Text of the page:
For parts of the service the large congregation stood and danced, clapping and yelling and cheering and throwing their hands in the air as they praised Jesus. The pastor was on stage in a very sharp black suit, yelling into a microphone and dancing. Behind him was the choir of women in white shirts and black skirts and a few men in slacks and button down shirts. They were all singing and dancing in unison. Just next to the stage were three young men, 1 of which was playing a keyboard, the other 2 were controlling a sound system. All were dancing as well. Even small children were dancing in front of their chairs or wooden pews.
As the pastor interpreted the scripture, Isaiah would find the verses for me in his English bible and translate what the pastor was saying. Everyone would furiously write down the passage numbers so that they could reference them later, I suppose. My Tanzanian friends, although they know a little Amharic, were also struggling at times to follow. They danced and clapped as well, and I couldn’t help but join in.
After the service, I was introduced to Isaiah’s wife and baby, and then the pastor. He put his hands on my head and gave me an extra blessing and invited me to come back. It was all very sweet. I could feel eyes on me during the entire service, but it was worth it.
This afternoon I went with one of the Ethiopians to Lina’s International Hotel (not sure what makes it international, as I was the only foreigner around), whose restaurant has the best pizza in Jimma (which isn’t saying much, but it did have tomato sauce and cheese...more than I can say for other places I’ve been). It took over an hour to get my pizza, as the electricity went out in the middle of its preparation. But my friend shared his injera and tibs (meat cooked in an oily sauce), which was fortunate since I was absolutely starving. He would use the injera to wrap up the meat and feed me with his hands, which is the tradition here among friends. Injera, while delicious, just doesn’t cut it for me. I’ve been trying to get as much protein as I can, but because meat is expensive to prepare, most of my dishes are vegetarian.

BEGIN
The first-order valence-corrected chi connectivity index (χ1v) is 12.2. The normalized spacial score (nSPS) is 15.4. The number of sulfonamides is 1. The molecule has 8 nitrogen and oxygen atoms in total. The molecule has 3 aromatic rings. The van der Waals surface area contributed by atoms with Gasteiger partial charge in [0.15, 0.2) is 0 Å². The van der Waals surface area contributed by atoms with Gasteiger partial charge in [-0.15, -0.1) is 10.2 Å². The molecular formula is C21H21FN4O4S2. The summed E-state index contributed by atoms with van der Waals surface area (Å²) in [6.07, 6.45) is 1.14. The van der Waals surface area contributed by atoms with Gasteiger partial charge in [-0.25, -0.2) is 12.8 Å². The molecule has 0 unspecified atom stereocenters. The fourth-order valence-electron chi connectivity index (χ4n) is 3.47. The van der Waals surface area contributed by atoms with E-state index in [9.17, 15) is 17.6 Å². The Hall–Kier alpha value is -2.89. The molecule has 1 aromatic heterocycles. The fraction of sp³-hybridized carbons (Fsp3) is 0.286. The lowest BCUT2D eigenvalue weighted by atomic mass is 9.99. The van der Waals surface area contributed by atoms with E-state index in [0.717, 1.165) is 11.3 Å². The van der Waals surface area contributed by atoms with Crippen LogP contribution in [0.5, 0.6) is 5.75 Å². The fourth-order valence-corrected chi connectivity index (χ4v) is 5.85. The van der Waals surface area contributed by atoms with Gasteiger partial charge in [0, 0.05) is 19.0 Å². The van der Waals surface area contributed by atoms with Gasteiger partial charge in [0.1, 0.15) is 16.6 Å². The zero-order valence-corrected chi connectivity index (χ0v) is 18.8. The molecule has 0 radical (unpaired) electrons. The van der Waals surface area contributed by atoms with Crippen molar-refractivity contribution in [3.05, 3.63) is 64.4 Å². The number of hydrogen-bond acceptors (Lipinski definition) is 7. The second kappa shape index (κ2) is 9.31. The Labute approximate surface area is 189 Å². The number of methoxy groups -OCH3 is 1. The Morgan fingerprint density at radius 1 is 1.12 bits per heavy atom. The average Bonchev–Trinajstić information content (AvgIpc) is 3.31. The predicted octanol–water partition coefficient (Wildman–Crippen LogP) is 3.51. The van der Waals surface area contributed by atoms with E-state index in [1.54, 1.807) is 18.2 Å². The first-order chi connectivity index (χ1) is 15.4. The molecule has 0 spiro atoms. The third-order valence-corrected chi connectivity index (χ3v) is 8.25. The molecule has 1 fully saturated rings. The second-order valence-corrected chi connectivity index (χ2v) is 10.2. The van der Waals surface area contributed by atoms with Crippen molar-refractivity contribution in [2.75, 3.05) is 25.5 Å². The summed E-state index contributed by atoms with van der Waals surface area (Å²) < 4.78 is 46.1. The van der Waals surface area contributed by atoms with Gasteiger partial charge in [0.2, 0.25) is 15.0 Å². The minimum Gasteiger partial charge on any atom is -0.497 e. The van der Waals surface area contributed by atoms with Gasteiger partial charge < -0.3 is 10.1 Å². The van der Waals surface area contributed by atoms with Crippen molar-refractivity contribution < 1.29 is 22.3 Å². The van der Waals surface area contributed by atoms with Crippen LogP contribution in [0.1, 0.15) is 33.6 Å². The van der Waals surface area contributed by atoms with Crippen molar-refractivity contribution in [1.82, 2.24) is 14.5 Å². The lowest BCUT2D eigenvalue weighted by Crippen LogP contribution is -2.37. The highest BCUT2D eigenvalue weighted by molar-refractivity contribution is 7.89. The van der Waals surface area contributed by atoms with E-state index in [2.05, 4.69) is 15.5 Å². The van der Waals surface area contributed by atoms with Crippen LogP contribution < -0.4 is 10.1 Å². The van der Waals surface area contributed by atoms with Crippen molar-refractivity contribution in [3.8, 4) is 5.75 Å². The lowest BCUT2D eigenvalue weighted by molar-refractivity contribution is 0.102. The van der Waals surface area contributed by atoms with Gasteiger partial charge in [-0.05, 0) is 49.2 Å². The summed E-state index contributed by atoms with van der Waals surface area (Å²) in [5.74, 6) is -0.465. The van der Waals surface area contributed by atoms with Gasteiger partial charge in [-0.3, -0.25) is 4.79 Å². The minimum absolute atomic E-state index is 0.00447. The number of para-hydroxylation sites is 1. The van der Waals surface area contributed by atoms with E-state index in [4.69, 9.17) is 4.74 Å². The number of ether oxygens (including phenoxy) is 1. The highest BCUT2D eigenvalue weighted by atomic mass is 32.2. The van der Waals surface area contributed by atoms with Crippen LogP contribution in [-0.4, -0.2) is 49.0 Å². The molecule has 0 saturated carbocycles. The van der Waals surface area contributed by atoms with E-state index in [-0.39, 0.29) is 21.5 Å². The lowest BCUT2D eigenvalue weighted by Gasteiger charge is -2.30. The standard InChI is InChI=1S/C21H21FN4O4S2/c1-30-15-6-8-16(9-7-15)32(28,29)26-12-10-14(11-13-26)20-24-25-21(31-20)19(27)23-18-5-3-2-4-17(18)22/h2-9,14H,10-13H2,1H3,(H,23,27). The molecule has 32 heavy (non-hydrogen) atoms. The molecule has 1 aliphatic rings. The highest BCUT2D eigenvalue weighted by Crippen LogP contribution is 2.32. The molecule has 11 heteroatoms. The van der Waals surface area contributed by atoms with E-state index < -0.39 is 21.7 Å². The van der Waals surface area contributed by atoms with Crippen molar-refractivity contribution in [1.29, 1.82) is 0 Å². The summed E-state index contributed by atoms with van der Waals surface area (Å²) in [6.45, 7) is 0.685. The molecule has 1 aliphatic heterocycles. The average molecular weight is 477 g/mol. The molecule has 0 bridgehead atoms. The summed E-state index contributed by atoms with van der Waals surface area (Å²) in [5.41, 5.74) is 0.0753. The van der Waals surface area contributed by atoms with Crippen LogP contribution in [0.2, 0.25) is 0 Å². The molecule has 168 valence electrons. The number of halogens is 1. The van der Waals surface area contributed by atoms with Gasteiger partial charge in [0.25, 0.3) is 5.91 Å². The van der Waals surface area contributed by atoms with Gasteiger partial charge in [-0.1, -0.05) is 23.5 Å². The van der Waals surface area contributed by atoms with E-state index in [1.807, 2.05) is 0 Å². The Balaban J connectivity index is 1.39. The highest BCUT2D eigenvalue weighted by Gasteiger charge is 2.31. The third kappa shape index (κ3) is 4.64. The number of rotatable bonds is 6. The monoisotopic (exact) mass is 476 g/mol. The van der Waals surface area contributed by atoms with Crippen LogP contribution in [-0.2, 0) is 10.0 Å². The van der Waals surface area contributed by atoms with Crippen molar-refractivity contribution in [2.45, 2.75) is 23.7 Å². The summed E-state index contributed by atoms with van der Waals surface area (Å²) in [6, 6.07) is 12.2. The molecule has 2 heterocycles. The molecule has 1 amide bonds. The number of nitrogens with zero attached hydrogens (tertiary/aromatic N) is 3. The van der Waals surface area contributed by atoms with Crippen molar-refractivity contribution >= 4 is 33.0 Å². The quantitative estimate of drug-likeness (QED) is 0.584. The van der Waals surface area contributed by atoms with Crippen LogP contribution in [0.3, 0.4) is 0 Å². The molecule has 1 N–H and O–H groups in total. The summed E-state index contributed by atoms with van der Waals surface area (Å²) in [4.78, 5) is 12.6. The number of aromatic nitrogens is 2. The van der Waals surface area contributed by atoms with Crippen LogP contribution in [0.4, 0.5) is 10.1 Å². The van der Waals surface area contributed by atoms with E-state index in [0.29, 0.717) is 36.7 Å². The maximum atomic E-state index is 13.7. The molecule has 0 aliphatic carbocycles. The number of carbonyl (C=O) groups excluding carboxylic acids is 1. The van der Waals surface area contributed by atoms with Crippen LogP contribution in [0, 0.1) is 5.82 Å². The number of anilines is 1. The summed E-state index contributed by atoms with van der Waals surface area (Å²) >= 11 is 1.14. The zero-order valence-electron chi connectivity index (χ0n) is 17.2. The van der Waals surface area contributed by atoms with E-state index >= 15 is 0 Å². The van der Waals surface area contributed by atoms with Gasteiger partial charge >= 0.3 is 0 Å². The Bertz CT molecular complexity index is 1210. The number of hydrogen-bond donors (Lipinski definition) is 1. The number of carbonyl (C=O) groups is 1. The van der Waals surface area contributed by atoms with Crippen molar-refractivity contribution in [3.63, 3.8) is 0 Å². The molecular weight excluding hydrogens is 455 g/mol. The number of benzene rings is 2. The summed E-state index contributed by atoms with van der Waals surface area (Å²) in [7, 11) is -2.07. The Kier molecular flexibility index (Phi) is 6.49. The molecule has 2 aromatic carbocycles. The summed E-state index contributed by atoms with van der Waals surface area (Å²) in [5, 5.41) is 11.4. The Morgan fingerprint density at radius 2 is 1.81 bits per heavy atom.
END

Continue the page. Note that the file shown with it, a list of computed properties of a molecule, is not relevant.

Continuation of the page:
Towards the end of our meal it started to downpour, and I knew it was going to be an issue. The hotel is down a dirt road that was already muddy when we arrived, and the rain made it impassable. People were sloshing through the thick mud, but there was no way I was going to get through it without taking off my shoes or falling on my ass. We called a bajaj, but he got halfway down the road before getting stuck. We managed to walk slowly to him as people from the neighborhood stood and watched me slip and squeal and laugh. I must have looked ridiculous. When we finally reached the bajaj, my friend and the driver had to push the thing out of the mud. Luckily we both came away from the whole thing with just mud-covered shoes. I’m not sure how the hotel does any business during the rainy season.